Some things to read while choosing wisely.
Sometimes all you can do is flush and move on.
Entering this week the Brewers were 21-3 in their last 24 home games, but they're now 0-3 in their last three after getting thumped by the Cardinals for the second straight day. Brewers in 11 has a reminder that the sky is not yet falling, but this week's events clearly have not been encouraging. Jaymes Langrehr of The Brewers Bar says math is still on their side. Tom Haudricourt, though, says the Brewers have given the Cards hope.
The most troubling note from yesterday, at least to me, is this: The Brewer September callups have arrived and Ron Roenicke now has eight position players on his bench on any given day. He used just two of them yesterday: Craig Counsell (.475 OPS) and Mark Kotsay (.651). Roenicke says the September callups will play, but at this point I'm going to have to see it to believe it.
When the Brewers hired Roenicke, I think a fair number of us were excited to see what a longtime disciple of Mike Scioscia could do with this team. Scioscia is the guy who's given 241 plate appearances to a .178/.226/.258 hitting catcher (Jeff Mathis) in Anaheim this season, and it appears Ron Roenicke has brought tendencies like that with him to Milwaukee.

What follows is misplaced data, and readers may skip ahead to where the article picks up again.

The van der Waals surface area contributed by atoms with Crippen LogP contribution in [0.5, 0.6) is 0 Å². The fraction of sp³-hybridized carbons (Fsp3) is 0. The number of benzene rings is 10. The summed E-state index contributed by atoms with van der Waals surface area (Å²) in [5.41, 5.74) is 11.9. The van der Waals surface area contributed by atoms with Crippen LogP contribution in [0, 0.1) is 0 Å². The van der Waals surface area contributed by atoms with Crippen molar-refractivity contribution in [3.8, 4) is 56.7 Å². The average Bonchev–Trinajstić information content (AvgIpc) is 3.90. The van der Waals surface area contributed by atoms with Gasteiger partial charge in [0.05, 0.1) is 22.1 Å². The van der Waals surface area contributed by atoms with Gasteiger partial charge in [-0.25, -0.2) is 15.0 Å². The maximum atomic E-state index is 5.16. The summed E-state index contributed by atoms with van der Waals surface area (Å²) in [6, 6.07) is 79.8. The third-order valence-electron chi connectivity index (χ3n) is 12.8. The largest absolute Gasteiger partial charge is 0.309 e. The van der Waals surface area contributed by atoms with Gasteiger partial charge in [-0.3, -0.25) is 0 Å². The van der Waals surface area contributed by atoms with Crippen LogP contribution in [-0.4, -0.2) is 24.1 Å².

With that said, even with this week's failures the Brewers are in pretty good shape. This Adam McCalvy tweet sums it up:
In the interest of accuracy, Hart's quote was, "Seven and a half games is still plenty good."
Other notes from the field:
- Prince Fielder hit his 30th home run yesterday and is now the first player in franchise history to reach that mark in five straight seasons.
- Corey Hart went 2-for-5 with a homer yesterday to extend his hitting streak to 14 games. He rounded the bases in 22.35 seconds following his leadoff homer Wednesday.
- Matt Holliday's two run homer in the fifth inning was the 200th of his career.
- Holliday's homer was one of four given up by Yovani Gallardo, who had never allowed more than two in a game.
- Only two Cardinal starters were held hitless yesterday but one of them was Lance Berkman, who went 0-for-4 with four strikeouts.
- An 8-4 win and a sweep weren't enough to keep the Cardinals from complaining to the umpires.
- The Brat won the Sausage Race.'